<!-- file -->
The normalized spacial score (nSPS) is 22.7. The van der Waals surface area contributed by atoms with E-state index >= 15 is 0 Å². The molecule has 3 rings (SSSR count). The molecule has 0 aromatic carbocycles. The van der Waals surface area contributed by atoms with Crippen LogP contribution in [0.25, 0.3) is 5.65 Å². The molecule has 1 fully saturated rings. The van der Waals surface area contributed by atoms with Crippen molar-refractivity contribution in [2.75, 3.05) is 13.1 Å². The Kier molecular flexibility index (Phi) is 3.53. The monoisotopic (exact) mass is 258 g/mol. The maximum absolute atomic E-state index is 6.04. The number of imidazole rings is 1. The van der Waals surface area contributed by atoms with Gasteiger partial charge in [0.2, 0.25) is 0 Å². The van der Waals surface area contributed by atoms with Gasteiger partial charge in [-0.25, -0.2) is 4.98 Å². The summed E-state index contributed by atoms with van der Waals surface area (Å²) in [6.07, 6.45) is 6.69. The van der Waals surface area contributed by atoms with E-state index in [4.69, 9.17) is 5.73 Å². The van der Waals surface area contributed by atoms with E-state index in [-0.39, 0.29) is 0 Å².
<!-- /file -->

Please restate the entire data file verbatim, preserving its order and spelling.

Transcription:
The normalized spacial score (nSPS) is 22.7. The van der Waals surface area contributed by atoms with E-state index >= 15 is 0 Å². The molecule has 3 rings (SSSR count). The molecule has 0 aromatic carbocycles. The van der Waals surface area contributed by atoms with Crippen LogP contribution in [0.25, 0.3) is 5.65 Å². The molecule has 1 fully saturated rings. The van der Waals surface area contributed by atoms with Crippen molar-refractivity contribution in [2.75, 3.05) is 13.1 Å². The Kier molecular flexibility index (Phi) is 3.53. The monoisotopic (exact) mass is 258 g/mol. The maximum absolute atomic E-state index is 6.04. The number of imidazole rings is 1. The van der Waals surface area contributed by atoms with Gasteiger partial charge in [0.2, 0.25) is 0 Å². The van der Waals surface area contributed by atoms with Gasteiger partial charge in [-0.25, -0.2) is 4.98 Å². The summed E-state index contributed by atoms with van der Waals surface area (Å²) in [6.07, 6.45) is 6.69. The van der Waals surface area contributed by atoms with E-state index in [4.69, 9.17) is 5.73 Å². The van der Waals surface area contributed by atoms with E-state index in [-0.39, 0.29) is 0 Å².